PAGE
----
Writers: Brian Michael Bendis, Greg Rucka, Matt Fraction, and Marc Andreyko / Artists: Yanick Paquette, Mike Perkins, Steve Lieber, Eduardo Pansica, and Julio Ferreira / DC Comics
You know what sucks? When the story you’re digging in a totally normally priced comic book continues in a $10 comic. You know what rocks? (Besides getting access to a free advanced copy) 70 pages of comic book gold. I was blown away by the powerhouse line up on this book and was not disappointed.
The book is made up of a few storylines related to the mystery of Leviathan that’s been plaguing Superman in Action Comics. First, we get Ms. Leone at an art showing in a bookstore. We know her as the silent organizer of crime in Metropolis. One of her impressive feats has been her organization’s policy of avoiding “trigger words” that may bring a certain blue boy scout blasting through a window at supersonic speed. She is confronted by a representative of Leviathan. But rather than the quiet, blue explosion type we’re used to, this one just wants to brainstorm. Actually, it’s less of a brainstorm and more Ms. Leone walking him through her “how to get to Superman” Ted Talk.
Thus begins Operation: Kidnap Clark Kent! Superman spots the strike team in his apartment from Chicago (does anyone know where Metropolis is supposed to be in the U.S.?) and decides he’s going to play along for the sake of getting a story to write. What could go wrong? When everything goes wrong it’s up to Lois to assemble the Justice League, Jimmy Olsen, and a cat to save him. Jimmy and the cat actually get a cute side story to explain their appearance and team-up.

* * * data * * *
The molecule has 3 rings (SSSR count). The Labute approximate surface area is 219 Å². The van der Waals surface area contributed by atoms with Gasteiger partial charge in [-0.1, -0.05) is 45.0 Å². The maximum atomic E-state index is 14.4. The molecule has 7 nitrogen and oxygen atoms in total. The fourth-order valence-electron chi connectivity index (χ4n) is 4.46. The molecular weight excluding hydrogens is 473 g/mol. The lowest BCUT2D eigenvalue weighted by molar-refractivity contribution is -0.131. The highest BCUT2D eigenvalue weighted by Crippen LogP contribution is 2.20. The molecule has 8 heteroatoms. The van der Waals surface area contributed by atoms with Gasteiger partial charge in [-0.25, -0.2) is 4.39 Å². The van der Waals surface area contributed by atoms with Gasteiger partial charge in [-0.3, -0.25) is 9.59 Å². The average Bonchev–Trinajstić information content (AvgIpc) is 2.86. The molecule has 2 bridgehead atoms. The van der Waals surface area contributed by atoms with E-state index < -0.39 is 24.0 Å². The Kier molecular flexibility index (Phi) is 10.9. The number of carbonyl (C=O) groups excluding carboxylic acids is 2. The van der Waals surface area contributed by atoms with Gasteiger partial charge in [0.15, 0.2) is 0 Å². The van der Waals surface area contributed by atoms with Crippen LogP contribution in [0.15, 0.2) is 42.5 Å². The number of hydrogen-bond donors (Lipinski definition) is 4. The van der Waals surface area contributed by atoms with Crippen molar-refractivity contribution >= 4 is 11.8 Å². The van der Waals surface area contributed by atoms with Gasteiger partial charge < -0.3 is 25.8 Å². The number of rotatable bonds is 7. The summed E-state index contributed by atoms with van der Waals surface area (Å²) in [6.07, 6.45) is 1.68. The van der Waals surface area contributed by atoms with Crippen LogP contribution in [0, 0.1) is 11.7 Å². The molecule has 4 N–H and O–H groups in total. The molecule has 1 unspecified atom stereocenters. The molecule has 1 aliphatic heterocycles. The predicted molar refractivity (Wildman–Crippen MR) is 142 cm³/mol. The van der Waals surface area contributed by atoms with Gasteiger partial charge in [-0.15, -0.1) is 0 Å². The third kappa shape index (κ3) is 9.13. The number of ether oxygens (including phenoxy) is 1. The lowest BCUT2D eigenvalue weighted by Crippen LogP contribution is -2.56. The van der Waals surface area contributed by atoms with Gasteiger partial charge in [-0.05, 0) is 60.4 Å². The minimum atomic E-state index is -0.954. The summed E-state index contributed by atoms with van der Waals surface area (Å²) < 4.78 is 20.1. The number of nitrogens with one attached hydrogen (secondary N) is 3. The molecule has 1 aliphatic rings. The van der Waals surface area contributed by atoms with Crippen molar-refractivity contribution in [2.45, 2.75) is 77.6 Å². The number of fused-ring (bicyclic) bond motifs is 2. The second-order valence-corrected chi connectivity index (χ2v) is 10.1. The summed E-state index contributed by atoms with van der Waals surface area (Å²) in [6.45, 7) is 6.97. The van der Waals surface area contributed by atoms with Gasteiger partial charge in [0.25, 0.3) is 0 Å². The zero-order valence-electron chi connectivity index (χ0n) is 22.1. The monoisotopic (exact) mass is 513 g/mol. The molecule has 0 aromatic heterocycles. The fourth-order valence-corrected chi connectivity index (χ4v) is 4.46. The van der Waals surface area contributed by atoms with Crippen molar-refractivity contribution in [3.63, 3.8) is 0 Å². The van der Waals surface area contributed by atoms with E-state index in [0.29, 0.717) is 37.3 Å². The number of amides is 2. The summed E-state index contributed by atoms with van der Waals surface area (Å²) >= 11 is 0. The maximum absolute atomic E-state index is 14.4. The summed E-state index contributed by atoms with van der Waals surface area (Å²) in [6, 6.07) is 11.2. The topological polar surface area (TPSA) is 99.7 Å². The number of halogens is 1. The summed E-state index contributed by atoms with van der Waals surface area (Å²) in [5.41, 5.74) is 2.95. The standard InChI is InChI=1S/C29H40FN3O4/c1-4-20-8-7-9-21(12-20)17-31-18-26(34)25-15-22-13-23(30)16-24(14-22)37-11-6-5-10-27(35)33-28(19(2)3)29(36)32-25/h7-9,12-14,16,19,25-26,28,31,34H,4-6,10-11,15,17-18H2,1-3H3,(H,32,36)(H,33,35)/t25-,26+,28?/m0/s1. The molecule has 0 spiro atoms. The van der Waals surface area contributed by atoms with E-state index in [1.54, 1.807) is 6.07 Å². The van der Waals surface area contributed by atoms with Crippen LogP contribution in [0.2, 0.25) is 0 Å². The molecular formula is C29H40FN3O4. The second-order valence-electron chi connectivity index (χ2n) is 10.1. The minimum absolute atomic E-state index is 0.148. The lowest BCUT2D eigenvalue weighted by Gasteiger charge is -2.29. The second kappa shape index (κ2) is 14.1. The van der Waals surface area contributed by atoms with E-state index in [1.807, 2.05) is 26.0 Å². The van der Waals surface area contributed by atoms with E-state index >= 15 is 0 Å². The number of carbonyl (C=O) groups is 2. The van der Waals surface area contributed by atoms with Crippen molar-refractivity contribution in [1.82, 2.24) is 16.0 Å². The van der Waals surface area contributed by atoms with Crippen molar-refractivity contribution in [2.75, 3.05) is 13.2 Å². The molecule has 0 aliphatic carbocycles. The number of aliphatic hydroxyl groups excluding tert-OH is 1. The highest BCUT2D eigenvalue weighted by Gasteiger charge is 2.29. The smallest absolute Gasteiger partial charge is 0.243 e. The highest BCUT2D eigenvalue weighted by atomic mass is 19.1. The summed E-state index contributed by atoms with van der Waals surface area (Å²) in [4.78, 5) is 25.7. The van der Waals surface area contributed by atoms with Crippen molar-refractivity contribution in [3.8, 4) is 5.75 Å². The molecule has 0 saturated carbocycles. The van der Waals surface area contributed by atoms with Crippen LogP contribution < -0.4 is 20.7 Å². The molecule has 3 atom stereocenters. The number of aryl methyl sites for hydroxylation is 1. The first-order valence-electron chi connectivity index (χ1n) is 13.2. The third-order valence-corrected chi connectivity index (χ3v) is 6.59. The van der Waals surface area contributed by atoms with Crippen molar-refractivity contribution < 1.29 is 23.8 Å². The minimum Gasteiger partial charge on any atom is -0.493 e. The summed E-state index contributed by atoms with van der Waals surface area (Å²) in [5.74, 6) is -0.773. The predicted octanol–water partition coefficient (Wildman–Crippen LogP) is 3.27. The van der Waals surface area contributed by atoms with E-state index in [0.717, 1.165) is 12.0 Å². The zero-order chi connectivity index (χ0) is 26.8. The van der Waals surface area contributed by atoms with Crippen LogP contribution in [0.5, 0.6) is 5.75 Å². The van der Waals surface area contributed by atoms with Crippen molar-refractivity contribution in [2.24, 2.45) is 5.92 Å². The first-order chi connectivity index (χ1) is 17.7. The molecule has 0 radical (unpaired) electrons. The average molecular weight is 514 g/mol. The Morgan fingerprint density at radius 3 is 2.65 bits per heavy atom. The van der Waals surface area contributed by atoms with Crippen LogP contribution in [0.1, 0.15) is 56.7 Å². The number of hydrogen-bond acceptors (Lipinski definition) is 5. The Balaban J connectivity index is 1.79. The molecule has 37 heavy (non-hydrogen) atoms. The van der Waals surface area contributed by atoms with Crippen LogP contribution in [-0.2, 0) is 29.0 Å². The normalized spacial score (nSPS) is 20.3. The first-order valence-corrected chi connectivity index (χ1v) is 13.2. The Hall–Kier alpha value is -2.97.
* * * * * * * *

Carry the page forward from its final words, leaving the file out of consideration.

Meanwhile, Supergirl gets a story arc as Leviathan works its Blue Magic on the Danvers’ residence. As she pieces together what happened we get insight into the potentially relationship nuking tension pulling on Supergirl’s adopted parents’ marriage. The book ends with Ms. Leone and Robinson toasting to a new partnership and the upcoming media assault on Leviathan.
This book was beautiful, funny, and thoughtful. Even the Supergirl portion, who I am all but completely ignorant about was personally compelling. But Lois Lane was the MVP in this issue. I’m loving this ongoing theme that Bendis seems to like where Lois is clearly a better writer than Superman and is not shy about it. He also makes a point to make fun of the fact that spying and acting are forms of lying which Superman sucks at. When Batman tried to condescendingly question her worry about Superman she was not having it. That also brings me to the art. The whole book was nice, but the portions where Lois realizes Clark’s in trouble and calls the big guns were just gorgeous. I wish the portions of the book were credited to their respective artist. In a lot of ways, the most impressive thing this book gave me was the Jimmy Olsen story. In a giant sized issue, a comedic relief story does not do it for me, but this was exceptional. And check it out, now he’s friends with a cat.
9 “Oh GOOOAD”s out of 10
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